Assignment 1: Dancers + Ballerinas

 Work by 11th grade student.

Work by 11th grade student.

Introduction: To introduce students to the idea of expressive + emotional figures, we begin by watching various dance videos. Some favorites are India Bussey performing an interpretive dance to "Black Butterfly", and Uliana Lopatkina dancing the Dying Swan from Swan Lake. We then discuss emotions through body movement: What emotions do you think the dancers were trying to convey with their body?

Exercise: Experiment in mark-making while watching the dancers. While re-watching the videos, students use observational drawing to describe the dancers' emotions. Focus should be placed on development of mark.

Discussion and sharing of techniques and choices: How hard or soft are you pressing? How big or small are your marks? Are you smudging or using value in your marks? How does the type of mark you use express the emotion of the dancer?


Assignment 2: Student Emotions

 Work by 11th grade student.

Work by 11th grade student.

Individual students will pose for the rest of the class in short intervals. The model will choose an emotion and pose to communicate the feeling.

  • Inspiration for poses may be drawn from the dance videos, or any other personal or observed experience the student has had.
  • The pose is held by the student a maximum of 5 minutes, or for more complicated and physically taxing poses, less time is fine.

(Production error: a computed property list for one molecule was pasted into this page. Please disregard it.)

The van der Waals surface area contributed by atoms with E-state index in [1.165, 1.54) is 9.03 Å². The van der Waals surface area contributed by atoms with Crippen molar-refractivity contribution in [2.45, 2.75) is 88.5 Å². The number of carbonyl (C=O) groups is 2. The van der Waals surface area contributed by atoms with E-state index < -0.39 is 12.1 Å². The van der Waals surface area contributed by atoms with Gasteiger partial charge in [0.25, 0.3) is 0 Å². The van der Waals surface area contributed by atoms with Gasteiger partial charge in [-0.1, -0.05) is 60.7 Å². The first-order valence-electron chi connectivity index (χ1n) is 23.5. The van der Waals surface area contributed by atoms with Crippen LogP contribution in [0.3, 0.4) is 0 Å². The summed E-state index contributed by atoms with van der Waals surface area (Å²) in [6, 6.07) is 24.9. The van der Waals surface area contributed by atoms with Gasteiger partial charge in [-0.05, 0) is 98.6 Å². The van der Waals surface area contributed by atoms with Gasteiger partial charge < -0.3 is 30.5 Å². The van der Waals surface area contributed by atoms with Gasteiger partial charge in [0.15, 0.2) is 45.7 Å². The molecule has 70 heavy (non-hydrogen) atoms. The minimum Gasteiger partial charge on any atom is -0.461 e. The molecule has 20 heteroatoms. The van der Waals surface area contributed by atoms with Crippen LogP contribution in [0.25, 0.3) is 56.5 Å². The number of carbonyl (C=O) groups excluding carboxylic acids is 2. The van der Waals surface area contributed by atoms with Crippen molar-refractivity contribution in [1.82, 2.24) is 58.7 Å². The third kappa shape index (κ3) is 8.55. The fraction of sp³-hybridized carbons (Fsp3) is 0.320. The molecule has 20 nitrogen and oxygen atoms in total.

With charcoal, the class will create an observational drawing of the model using marks, shapes and shadow to capture the figure with a visual language that communicates the emotion.

  • Gesture drawing may be used by the students to capture the figure in a short amount of time.
  • Recalling the drawing experiment with the dance videos, students should explore symbolic mark-making to convey the model's emotional prompt.

Assignment 3: 30 Minute Pose

 Work by 10th grade student.

Work by 10th grade student.

We ended our figure drawing unit by inviting another student with a free period to pose for us in a reclaimed position for 30 minutes. This opportunity gave students the chance to slow down their process even further, and capture the figure with deliberate marks. Having a student from outside the class made this easier, since no art student would then lose 30 minutes of their class!

Again, students were asked not to focus on perfection, but on expression and emotion. Final drawings are below, which show the exciting range of figure drawing students were able to achieve in this lesson. By removing the idea of realism, students were able to be freer in their personal expression.


Conclusion

Figure drawing can be used for more than learning how to draw the figure with perfection and observation. By exploring the emotional expression of bodies by observing and watching dancers, students are prepared to explore and push the boundaries of what would normally be expected of a figure drawing course. Class participation adds an element of fun and humor, and a longer pose at the end allows students to utilize all the personal mark-making they developed into a final piece.

Figure drawing is a great addition to cartooning in the classroom! It allows student to explore how figures and the marks used to draw them can communicate emotion. With the right preparation, figure drawing can be extremely fun and freeing!